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Numbers of Babies Born Too Early Increasing in the U.S.

World News Desk

Numbers of Babies Born Too Early Increasing in the U.S.

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Babies born at least three weeks before their due dates—the largest factor in infant deaths—rose in the United States for the second year in a row after nearly a decade in decline, the National Center for Health Statistics reported.

“Preterm birth is associated with a number of adverse outcomes for the infant and for the mom, and so seeing that trend kind of ticking in the wrong direction is something that could be potentially concerning,” Lauren Rossen, report author and reproductive health surveillance lead at the National Center for Health Statistics, said in a report.

The U.S. is currently the only non-developing nation that ranks within the World Health Organization’s top 10 countries with the greatest number of preterm births—a surprising statistic given that 50 percent of preterm births are considered preventable and a result of a mother’s lifestyle.

“Although almost half of all premature births have no clear cause, according to the March of Dimes, other risk factors are well-known,” Health Day reported. “For pregnant women, smoking cigarettes is a major preventable causes of preterm birth. Genital tract infection like bacterial vaginosis may result in preterm delivery. And lack of prenatal medical care also contributes to many premature births, especially among poor women, [assistant medical director for the March of Dimes Siobhan] Dolan says.”

Other risk factors according to the nonprofit research organization March of Dimes include drinking alcohol, abusing drugs, being underweight or overweight at conception, getting pregnant too soon after giving birth, having considerable stress, not eating well, or having diabetes, high blood pressure, or a sexually transmitted disease.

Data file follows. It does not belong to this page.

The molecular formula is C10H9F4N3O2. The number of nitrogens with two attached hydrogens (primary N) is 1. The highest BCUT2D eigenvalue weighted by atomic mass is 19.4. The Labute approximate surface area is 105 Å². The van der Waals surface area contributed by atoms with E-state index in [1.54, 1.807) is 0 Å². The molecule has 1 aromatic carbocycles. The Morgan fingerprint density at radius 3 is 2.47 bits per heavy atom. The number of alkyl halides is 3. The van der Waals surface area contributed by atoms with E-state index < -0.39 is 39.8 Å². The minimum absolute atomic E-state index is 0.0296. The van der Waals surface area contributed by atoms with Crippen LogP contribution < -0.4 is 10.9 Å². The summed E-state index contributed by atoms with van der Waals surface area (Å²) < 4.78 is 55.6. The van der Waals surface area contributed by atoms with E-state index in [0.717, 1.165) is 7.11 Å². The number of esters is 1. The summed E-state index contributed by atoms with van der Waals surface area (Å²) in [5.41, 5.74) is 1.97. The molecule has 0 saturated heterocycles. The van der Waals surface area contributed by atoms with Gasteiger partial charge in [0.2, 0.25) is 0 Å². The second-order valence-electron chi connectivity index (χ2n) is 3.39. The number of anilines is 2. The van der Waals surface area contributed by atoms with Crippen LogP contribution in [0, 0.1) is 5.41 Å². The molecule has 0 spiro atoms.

In November, the organization gave the United States a grade of “C” on its latest Premature Birth Report Card, which analyzes births in all 50 states and Puerto Rico.

“Preterm birth rates worsened in 43 states, the District of Columbia and Puerto Rico, stayed the same in three states (AL, AZ, WA), and improved in only four states (NE, NH, PA, WY).”

The report stated that the more than 380,000 babies—one in 10—born prematurely in the U.S. face “a greater likelihood of death before their first birthday, lifelong disabilities or chronic health conditions.”

“Among the 100 cities in the U.S. with the greatest number of births (latest data is for 2015), Irvine, California had the lowest rate of preterm birth (5.8 percent), and Cleveland, Ohio had the highest preterm birth rate (14.9 percent),” the report stated.

“Premature birth (before 37 weeks of pregnancy) is the largest contributor to the death of babies in the U.S.,” the organization said in a press release. “Babies who survive an early birth often face serious and lifelong health problems, including breathing problems, jaundice, vision loss, cerebral palsy and intellectual delays. In addition to the human toll, preterm birth accounts for more than $26 billion annually in avoidable medical and societal costs, according to the National Academy of Medicine.”

The numbers are surprising given that from 2007 to 2014, preterm births decreased.

On a global scale, the problem is even larger.

“Being born too soon is an unrecognized killer,” Dr. Joy Lawn, the director of global evidence and policy for Save the Children stated in The Guardian after performing the first ever study of preterm births several years ago. “Pre-term births account for almost half of all newborn deaths worldwide and are now the second leading cause of death in children under-five, after pneumonia.”


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